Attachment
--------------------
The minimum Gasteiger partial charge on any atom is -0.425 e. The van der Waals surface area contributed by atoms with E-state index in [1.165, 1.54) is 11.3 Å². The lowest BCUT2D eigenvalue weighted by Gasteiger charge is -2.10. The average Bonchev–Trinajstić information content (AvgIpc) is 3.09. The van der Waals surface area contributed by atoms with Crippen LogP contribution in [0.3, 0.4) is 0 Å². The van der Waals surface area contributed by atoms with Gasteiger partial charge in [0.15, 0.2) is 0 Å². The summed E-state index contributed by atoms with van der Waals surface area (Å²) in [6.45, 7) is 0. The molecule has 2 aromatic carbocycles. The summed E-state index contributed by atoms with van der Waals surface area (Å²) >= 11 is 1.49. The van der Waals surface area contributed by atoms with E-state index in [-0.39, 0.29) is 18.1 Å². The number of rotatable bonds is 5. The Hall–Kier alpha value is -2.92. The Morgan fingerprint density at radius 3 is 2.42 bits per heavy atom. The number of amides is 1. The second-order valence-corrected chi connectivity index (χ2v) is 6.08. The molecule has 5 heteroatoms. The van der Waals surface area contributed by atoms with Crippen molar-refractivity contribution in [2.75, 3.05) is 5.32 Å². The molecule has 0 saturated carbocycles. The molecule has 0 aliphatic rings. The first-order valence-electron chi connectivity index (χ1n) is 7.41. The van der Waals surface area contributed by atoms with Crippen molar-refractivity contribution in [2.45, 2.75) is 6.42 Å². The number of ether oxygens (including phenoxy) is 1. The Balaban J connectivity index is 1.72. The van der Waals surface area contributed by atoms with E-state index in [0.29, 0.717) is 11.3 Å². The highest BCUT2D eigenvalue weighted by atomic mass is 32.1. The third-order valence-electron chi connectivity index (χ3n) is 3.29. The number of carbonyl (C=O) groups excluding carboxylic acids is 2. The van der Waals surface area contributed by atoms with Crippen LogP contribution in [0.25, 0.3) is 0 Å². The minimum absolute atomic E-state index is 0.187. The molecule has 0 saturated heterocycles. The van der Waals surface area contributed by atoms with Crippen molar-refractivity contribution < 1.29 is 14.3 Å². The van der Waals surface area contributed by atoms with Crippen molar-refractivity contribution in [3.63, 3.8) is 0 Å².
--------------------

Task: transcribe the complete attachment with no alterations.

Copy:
The minimum Gasteiger partial charge on any atom is -0.425 e. The van der Waals surface area contributed by atoms with E-state index in [1.165, 1.54) is 11.3 Å². The lowest BCUT2D eigenvalue weighted by Gasteiger charge is -2.10. The average Bonchev–Trinajstić information content (AvgIpc) is 3.09. The van der Waals surface area contributed by atoms with Crippen LogP contribution in [0.3, 0.4) is 0 Å². The van der Waals surface area contributed by atoms with Gasteiger partial charge in [0.15, 0.2) is 0 Å². The summed E-state index contributed by atoms with van der Waals surface area (Å²) in [6.45, 7) is 0. The molecule has 2 aromatic carbocycles. The summed E-state index contributed by atoms with van der Waals surface area (Å²) >= 11 is 1.49. The van der Waals surface area contributed by atoms with E-state index in [-0.39, 0.29) is 18.1 Å². The number of rotatable bonds is 5. The Hall–Kier alpha value is -2.92. The Morgan fingerprint density at radius 3 is 2.42 bits per heavy atom. The number of amides is 1. The second-order valence-corrected chi connectivity index (χ2v) is 6.08. The molecule has 5 heteroatoms. The van der Waals surface area contributed by atoms with Crippen molar-refractivity contribution in [2.75, 3.05) is 5.32 Å². The molecule has 0 saturated carbocycles. The molecule has 0 aliphatic rings. The first-order valence-electron chi connectivity index (χ1n) is 7.41. The van der Waals surface area contributed by atoms with Crippen molar-refractivity contribution in [2.45, 2.75) is 6.42 Å². The number of ether oxygens (including phenoxy) is 1. The Balaban J connectivity index is 1.72. The van der Waals surface area contributed by atoms with E-state index in [0.29, 0.717) is 11.3 Å². The highest BCUT2D eigenvalue weighted by atomic mass is 32.1. The third-order valence-electron chi connectivity index (χ3n) is 3.29. The number of carbonyl (C=O) groups excluding carboxylic acids is 2. The van der Waals surface area contributed by atoms with Crippen LogP contribution in [0.25, 0.3) is 0 Å². The minimum absolute atomic E-state index is 0.187. The molecule has 0 saturated heterocycles. The van der Waals surface area contributed by atoms with Crippen molar-refractivity contribution < 1.29 is 14.3 Å². The van der Waals surface area contributed by atoms with Crippen molar-refractivity contribution in [3.63, 3.8) is 0 Å².